In the long run, restricting a citizen's right to a private well also represents a health hazard. For, when these laws are seen in the light of such problems as water shortages, frequent problems with quality and quantity control in public systems, and the potential threat of deliberate public system contamination, it becomes clear that these laws are neither good public policy nor in the interests of the public health.

Proper Well Construction

The South Atlantic Well Drillers supports laws and regulations that do the following:

  • Govern the proper construction of private water wells;

  • Require the licensing and/or certification of water well drillers;

  • Require continuing education of water well drillers;

  • Require the systematic inspection of new well construction; and

  • Require the strong, consistent enforcement of the above laws and regulations.

Water well construction is a science. Changes in technology and construction design are making private water wells safer and more productive than ever before. However, these changes require the regular upgrading of well driller educational standards and technical expertise. And, while many professional well drillers' associations have voluntary programs designed to upgrade professionalism, it is also important that regulators adopt a policy of strict enforcement of laws and regulations governing well construction and the licensing and/or certification of well drillers.

Unfair Competition

The South Atlantic Well Drillers supports elimination of laws and regulations that require mandatory hook-up to public water systems on the basis that these laws and regulations create unfair competition in the business of providing potable water for the public.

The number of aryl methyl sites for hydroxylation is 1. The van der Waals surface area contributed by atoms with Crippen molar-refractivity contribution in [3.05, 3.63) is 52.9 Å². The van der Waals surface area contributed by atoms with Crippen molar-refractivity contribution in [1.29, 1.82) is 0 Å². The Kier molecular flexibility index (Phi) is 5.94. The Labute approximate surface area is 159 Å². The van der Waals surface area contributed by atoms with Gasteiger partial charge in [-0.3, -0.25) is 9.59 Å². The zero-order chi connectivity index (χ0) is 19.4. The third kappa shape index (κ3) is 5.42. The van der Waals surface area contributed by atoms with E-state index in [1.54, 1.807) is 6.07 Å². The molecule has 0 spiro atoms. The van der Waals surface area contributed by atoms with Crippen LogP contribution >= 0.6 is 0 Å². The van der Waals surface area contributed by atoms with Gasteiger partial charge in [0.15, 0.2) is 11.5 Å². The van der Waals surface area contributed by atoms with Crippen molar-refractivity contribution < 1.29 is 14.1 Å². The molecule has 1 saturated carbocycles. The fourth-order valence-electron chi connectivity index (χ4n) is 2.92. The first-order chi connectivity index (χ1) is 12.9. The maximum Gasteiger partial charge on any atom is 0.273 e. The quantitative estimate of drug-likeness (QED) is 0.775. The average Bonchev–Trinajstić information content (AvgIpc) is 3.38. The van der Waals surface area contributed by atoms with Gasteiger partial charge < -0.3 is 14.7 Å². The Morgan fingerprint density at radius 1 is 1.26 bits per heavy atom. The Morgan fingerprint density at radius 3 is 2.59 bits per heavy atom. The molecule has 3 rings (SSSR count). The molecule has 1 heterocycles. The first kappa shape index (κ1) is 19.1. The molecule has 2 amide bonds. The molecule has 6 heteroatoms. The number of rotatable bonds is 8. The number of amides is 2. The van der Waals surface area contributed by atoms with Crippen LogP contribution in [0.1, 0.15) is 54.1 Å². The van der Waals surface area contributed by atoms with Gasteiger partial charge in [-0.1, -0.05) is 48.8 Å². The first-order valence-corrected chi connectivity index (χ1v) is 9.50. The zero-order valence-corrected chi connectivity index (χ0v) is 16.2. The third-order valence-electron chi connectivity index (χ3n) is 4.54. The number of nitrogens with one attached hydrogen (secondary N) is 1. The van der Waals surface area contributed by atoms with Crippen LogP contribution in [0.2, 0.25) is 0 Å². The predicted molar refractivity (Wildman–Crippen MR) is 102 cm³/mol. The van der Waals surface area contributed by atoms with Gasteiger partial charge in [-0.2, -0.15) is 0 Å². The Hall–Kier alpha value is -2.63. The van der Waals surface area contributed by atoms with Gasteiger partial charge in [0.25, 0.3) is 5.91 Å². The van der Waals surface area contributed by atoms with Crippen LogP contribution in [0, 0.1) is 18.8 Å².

Potable water is a marketed product that can be obtained from a number of competing providers, including well drillers, governments, quasi-governments (such as water authorities) and privately owned utility companies. Of these providers, only well drillers experience the negative economic impact of federal, state and local laws that require private well users to hook on to public systems when such systems are built. Additionally, only well drillers experience negative economic impact when laws or regulations are adopted that require builders or developers to put in public water infrastructure rather than choose to construct private wells as a water source. Only well drillers experience negative economic impact when laws and ordinances are passed that forbid the drilling and use of wells for non-potable uses such as irrigation systems and heat pumps.